In our Creative Cultures series, writer Isabel Chalmers spends a day inside companies to learn how hiring, onboarding, and company culture play a role in employee happiness. From start-ups to design firms and all in-between, we’re pulling back the curtain on what it’s like to work in inventive and productive environments. Today, Isabel is at Uberflip in Toronto.
Uberflip helps businesses create remarkable content experiences, and to no surprise, hires remarkable people to do the work. Walking up to Uberflip’s vibrant open-concept office, located in the heart of Liberty Village, I can hear laughter from the hallway, and as I wait for my interview, I’m greeted by everyone who walks by (and even offered candy). One thing is clear, Uberflip is anything but a boring place to work.
Deborah Hall’s work in advertising, media, and software development has taken her from the world of mobile development to her current role as co-founder and CEO of Dive Networks. Emma Bullen caught up with her to talk about her career path, company culture, and the future of marketing.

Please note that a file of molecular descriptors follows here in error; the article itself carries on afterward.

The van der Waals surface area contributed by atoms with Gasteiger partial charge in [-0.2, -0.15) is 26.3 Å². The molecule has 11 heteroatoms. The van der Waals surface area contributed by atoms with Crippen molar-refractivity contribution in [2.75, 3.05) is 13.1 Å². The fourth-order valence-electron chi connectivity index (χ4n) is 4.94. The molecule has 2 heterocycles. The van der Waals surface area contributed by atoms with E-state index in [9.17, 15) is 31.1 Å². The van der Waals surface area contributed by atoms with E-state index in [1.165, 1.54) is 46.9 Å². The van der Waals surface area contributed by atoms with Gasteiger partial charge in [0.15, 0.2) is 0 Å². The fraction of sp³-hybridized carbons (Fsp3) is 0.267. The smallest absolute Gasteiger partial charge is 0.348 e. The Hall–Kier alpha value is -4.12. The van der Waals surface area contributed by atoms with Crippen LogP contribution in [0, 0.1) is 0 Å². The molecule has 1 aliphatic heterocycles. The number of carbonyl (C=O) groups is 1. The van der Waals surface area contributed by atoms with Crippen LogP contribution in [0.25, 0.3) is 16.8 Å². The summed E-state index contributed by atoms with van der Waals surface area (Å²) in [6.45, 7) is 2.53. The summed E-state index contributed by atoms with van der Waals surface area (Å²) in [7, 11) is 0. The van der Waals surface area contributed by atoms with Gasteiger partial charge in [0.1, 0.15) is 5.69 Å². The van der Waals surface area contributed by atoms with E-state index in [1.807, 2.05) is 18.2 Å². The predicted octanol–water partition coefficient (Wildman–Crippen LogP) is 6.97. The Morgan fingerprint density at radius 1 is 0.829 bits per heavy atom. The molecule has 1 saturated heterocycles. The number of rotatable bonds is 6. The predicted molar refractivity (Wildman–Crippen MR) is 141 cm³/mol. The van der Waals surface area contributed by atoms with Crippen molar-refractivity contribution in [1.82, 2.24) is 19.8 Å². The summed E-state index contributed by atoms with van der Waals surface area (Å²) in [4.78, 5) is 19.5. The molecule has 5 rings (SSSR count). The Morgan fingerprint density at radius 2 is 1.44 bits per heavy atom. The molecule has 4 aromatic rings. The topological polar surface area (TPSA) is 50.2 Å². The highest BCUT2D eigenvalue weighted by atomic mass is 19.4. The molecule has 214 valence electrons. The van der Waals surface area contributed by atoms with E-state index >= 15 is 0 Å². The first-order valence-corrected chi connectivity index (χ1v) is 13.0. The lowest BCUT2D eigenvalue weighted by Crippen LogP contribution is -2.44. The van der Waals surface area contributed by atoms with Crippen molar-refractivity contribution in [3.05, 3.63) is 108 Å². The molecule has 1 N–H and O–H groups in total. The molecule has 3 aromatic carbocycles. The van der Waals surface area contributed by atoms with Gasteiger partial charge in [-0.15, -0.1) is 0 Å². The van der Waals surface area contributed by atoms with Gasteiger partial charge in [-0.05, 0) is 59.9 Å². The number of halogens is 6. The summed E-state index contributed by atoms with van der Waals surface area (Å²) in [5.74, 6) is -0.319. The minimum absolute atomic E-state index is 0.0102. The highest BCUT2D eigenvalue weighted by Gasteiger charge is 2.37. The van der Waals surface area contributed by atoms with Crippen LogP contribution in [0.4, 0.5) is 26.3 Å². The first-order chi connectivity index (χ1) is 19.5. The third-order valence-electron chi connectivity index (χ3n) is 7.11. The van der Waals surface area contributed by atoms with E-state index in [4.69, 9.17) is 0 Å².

Emma Bullen: How did you get to where you are today?
Deborah Hall: My profession is mechanical engineering, but I’ve spent the majority of my career problem-solving in the digital marketing space. Throughout the course of my career, I’ve built engines and plane parts and I’ve worked in advertising, media, and software. I guess you could say that I’ve come full circle. I still work in technology, but now I make software.
Katelyn Crawford’s work in advertising, sponsorship marketing, and brand development has taken her from the world of advertising to corporate, building and growing brands for Scotiabank and Cineplex Entertainment LP. Emma Bullen caught up with her to talk about her career path, tips for busy marketers, and how to build and maintain a strong brand voice.